Advertisement
 

U.S. Joins Suit Alleging Teledyne Falsified Tests : Government: The defense contractor is accused of selling faulty relays used in nearly all major weapons programs.

April 23, 1992|HENRY WEINSTEIN | TIMES STAFF WRITER

Joining the nation's biggest whistle-blower case, the Justice Department disclosed in Los Angeles on Wednesday that it will back a $250-million civil fraud suit against a Teledyne Inc. unit accused of falsifying test results and leaving key electronics systems in the nation's most important weapons vulnerable to catastrophic failure.

The case charges that over the past decade Teledyne Relays, a division of the Los Angeles defense contractor, systematically falsified tests the company was required to perform to ensure the reliability of electromagnetic relays it supplied to the government for a wide array of projects.

The government and its contractors purchase more than 200,000 relays per month from Teledyne for use in virtually all major weapons and space programs, including guidance systems for the Patriot missile, the space shuttle and satellite launching devices.

Relay failures can cause any of these systems to operate improperly and cause catastrophic damage, according to the suit. It is unknown if any failures have been attributed to the devices.

The Justice Department's decision to join the False Claims Act suit follows a 19-month investigation and indicates that the government believes it has been defrauded by Teledyne. The department's decision was revealed when the case--originally filed under seal in U.S. District Court in Los Angeles in September, 1990--was unsealed Wednesday by U.S. District Judge David V. Kenyon.

Teledyne spokesman Berkeley Baker said the company would have no immediate comment on the suit.

However, Teledyne previously has acknowledged that the relays division's Hawthorne plant was the subject of a massive October, 1990, raid by several government agencies, including the FBI, looking for evidence of false testing. The company also has acknowledged that Teledyne employees have been subpoenaed to testify before a federal grand jury in Los Angeles.

Federal sources said the grand jury probe is continuing and there could be indictments this summer.

The matter also is being investigated by the Subcommittee on Oversight and Investigations of the House Energy and Commerce Committee, chaired by Rep. John Dingell (D-Mich.), according to a subcommittee source.

The lawsuit charges that Teledyne's relays routinely failed federally mandated reliability testing over the past decade, but that the company falsely reported to the government that its devices experienced no failures.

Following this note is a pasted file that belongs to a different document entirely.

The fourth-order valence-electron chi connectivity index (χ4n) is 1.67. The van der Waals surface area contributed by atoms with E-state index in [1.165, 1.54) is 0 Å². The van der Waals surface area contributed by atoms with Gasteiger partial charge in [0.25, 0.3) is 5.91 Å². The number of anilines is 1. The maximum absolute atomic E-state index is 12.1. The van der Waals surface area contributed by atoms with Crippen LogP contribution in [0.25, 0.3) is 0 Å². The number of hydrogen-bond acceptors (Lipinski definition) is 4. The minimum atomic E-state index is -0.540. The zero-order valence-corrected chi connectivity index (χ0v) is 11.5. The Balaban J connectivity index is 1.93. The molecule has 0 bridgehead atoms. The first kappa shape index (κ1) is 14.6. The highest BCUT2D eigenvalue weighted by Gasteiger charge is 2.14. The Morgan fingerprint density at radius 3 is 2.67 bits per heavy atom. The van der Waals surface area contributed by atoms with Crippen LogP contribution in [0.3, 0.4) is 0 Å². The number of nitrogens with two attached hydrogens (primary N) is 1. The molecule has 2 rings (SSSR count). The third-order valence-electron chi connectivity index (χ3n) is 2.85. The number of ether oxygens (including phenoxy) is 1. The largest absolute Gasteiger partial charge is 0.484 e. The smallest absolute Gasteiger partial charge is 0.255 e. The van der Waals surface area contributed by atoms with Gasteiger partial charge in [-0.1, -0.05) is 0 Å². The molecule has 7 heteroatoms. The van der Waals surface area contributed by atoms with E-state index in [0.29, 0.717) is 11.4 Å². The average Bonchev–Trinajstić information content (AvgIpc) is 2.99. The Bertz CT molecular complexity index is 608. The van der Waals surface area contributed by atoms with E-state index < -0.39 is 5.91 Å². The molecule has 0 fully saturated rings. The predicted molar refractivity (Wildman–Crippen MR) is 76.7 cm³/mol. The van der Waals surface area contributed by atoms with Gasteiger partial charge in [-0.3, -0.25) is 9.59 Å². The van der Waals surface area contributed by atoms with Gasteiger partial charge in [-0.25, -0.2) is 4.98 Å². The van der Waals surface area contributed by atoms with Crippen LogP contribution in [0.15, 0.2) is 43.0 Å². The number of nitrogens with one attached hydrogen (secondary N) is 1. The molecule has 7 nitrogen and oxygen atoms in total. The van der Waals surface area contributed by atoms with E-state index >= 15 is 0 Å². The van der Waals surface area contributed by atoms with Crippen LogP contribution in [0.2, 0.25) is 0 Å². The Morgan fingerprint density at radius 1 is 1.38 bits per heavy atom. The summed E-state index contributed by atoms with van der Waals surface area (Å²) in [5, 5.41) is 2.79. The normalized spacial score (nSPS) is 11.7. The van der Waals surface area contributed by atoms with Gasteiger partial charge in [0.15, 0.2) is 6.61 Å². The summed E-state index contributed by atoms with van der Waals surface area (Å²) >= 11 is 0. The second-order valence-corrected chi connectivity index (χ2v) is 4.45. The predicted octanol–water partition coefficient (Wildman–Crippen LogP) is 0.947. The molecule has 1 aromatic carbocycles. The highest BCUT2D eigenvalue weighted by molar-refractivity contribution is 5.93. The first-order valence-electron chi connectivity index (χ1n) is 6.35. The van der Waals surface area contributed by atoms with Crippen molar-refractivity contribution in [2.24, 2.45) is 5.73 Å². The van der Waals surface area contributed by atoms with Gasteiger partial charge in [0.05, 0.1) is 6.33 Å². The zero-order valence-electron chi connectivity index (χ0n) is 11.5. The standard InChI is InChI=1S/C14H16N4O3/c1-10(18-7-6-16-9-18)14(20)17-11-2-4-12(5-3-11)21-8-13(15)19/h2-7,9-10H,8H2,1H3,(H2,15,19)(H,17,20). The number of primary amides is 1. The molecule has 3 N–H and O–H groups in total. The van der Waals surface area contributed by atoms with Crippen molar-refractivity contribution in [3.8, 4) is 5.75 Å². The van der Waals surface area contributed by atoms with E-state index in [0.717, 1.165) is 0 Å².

The case was filed under a provision of the False Claims Act that permits any person having knowledge of fraud against the government to file suit on behalf of the government and to share in the monetary recovery if the suit is successful. The two individual plaintiffs are Almon Muehlhausen II of Torrance, the test lab manager for Teledyne Relays, and Emil Stache of Alta Loma, former manager of quality engineering and reliability at the unit.

Last June, Stache filed a separate suit in Los Angeles County Superior Court, alleging that he was illegally fired in 1990 because he refused to falsify test results on relays used extensively by the U.S. military.

During his seven years at Teledyne, "Stache found numerous problems and improprieties with the testing program," the False Claims suit alleges.

Despite numerous failures of its relays during internal testing, Teledyne has reported only one relay failure to the government since 1983, according to the suit. Military specifications require relay manufacturers to report all failures, according to the suit.

In an interview, the two plaintiffs said they decided to go to authorities after they discovered that Teledyne was intending to send a batch of faulty relays for classified work at the government's Sandia National Laboratory in Albuquerque, N.M.

"I said to myself, 'I can't let this go on,' " Muehlhausen said.

Muehlhausen said he called Stache, knowing that he, too, was concerned about testing problems. "I said, 'I'm going to the FBI' and he said 'I'm coming too,' " Muehlhausen recalled.

A source with Dingell's subcommittee said the FBI seized a batch of 12 relays headed for Sandia and that nine of the 12 failed when tested.

Following the October, 1990, raid, the government's Defense Electronic Supply Center (DESC) banned shipment of Teledyne relays through March, 1991, and again from May to August, 1991. The company also was required to issue an industrywide alert describing its testing problems. And in the past year, the firm acknowledges, it has modified some of its testing procedures and equipment.

The subcommittee source said Dingell is investigating why the government ban was lifted and then reimposed and whether DESC had adequately monitored the situation.

The False Claims suit unsealed Wednesday was originally filed by Hall & Phillips, a West Los Angeles firm that specializes in defense fraud cases.

Attorney John R. Phillips said the suit is unusual in that it is "one of the few defense fraud cases where damages are specifically calculable in a precise way." Co-counsel Ann E. Carlson explained that the government "pays a huge premium for Teledyne relays above their commercial market price, because the relays are supposedly subject to a rigorous testing program designed to ensure their reliability."

The damages awarded in the case--if it is successful--would be the difference between the price of the tested relays versus the untested ones and could total more than $250 million. However, the False Claims Act requires that actual damages be trebled, which means the penalties could exceed $1 billion.

Advertisement
Los Angeles Times Articles
|
|
|